To be present to our emotions with such gentleness and respect shows us how to be present to others caught in similar patterns (compassion) while drawing our minds toward the View of Dzogchen and Mahamudra (wisdom) that embraces everything in its openness, clarity and warmth.
A practical problem for modern people is the inner blockage we may experience as we try to open to awakening qualities in the nature of our minds. Purely intellectual, cognitive training is not enough, for it leaves untouched the energetic and emotional knots imprinted by years of conditioned reaction in our fast paced lives. Rinpoche provides new access to the practice of subtle energy from Tibetan tantric tradition that helps us release, from the inside, our psycho-physical barriers to awakening.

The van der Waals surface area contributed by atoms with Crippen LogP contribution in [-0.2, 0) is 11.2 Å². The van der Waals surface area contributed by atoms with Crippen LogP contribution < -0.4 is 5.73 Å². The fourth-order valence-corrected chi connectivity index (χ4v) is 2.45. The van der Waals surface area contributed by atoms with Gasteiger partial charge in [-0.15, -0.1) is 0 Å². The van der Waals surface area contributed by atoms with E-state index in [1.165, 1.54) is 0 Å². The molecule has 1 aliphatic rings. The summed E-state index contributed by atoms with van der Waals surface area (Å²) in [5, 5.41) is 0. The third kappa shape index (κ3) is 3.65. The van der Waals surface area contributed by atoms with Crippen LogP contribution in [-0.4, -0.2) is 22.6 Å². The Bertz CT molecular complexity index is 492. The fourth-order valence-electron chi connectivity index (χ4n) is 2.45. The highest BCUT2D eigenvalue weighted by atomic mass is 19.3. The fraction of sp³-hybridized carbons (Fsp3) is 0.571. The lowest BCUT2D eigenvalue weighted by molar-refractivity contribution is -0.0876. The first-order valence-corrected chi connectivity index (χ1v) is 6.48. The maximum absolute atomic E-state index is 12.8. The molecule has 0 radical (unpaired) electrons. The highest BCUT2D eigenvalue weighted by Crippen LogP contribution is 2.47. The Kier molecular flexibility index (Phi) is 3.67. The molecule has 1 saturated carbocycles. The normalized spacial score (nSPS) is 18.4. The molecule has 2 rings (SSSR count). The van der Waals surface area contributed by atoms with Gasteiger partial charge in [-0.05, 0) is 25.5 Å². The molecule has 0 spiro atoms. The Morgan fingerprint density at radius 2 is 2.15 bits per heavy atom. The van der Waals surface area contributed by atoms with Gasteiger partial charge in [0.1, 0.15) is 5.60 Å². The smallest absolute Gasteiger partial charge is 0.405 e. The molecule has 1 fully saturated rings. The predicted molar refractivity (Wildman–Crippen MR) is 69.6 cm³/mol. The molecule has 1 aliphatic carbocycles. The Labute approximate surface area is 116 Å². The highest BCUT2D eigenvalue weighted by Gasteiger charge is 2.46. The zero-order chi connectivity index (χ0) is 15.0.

The journey unfolds as layers of habitual fear learned from our youth gradually unwind to reveal the child-like freedom and wonder with which we were born: "In the process [of my Tibetan lama training,] I learned something quite startling. The youthful freedom I longed for was no different than the freedom of heart that the Buddha ... had taught. The discipline of my training was aimed at helping people work with their patterns, to embrace them with the same warmth, openness, and curiosity with which most of us approached the various phenomena we encountered as very young children. "